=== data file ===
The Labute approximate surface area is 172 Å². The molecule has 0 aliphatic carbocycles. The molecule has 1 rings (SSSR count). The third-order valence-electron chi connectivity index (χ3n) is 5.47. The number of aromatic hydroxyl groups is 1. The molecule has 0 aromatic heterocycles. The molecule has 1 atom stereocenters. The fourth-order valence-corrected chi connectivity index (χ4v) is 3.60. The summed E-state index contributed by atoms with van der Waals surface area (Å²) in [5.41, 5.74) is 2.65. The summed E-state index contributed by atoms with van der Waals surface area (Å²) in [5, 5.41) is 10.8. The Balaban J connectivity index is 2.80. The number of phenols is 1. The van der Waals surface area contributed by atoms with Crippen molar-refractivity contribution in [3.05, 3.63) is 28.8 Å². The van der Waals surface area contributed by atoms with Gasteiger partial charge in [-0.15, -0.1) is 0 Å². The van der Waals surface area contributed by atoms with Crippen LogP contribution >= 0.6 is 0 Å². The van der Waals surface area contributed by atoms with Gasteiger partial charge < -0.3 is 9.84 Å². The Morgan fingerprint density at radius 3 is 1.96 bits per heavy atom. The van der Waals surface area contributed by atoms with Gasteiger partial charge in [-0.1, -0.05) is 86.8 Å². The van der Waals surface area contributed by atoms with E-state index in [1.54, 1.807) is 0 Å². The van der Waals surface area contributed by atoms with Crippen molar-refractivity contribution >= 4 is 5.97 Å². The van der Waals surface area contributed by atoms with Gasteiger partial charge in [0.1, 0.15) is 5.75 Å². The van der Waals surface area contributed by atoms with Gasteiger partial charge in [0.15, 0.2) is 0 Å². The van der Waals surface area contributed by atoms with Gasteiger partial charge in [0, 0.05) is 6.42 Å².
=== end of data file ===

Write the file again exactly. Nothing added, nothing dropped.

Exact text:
The Labute approximate surface area is 172 Å². The molecule has 0 aliphatic carbocycles. The molecule has 1 rings (SSSR count). The third-order valence-electron chi connectivity index (χ3n) is 5.47. The number of aromatic hydroxyl groups is 1. The molecule has 0 aromatic heterocycles. The molecule has 1 atom stereocenters. The fourth-order valence-corrected chi connectivity index (χ4v) is 3.60. The summed E-state index contributed by atoms with van der Waals surface area (Å²) in [5.41, 5.74) is 2.65. The summed E-state index contributed by atoms with van der Waals surface area (Å²) in [5, 5.41) is 10.8. The Balaban J connectivity index is 2.80. The number of phenols is 1. The van der Waals surface area contributed by atoms with Crippen molar-refractivity contribution in [3.05, 3.63) is 28.8 Å². The van der Waals surface area contributed by atoms with Gasteiger partial charge in [-0.15, -0.1) is 0 Å². The van der Waals surface area contributed by atoms with Crippen LogP contribution >= 0.6 is 0 Å². The van der Waals surface area contributed by atoms with Gasteiger partial charge < -0.3 is 9.84 Å². The Morgan fingerprint density at radius 3 is 1.96 bits per heavy atom. The van der Waals surface area contributed by atoms with Gasteiger partial charge in [-0.1, -0.05) is 86.8 Å². The van der Waals surface area contributed by atoms with E-state index in [1.54, 1.807) is 0 Å². The van der Waals surface area contributed by atoms with Crippen molar-refractivity contribution >= 4 is 5.97 Å². The van der Waals surface area contributed by atoms with Gasteiger partial charge in [0.1, 0.15) is 5.75 Å². The van der Waals surface area contributed by atoms with Gasteiger partial charge in [0.15, 0.2) is 0 Å². The van der Waals surface area contributed by atoms with Gasteiger partial charge in [0, 0.05) is 6.42 Å².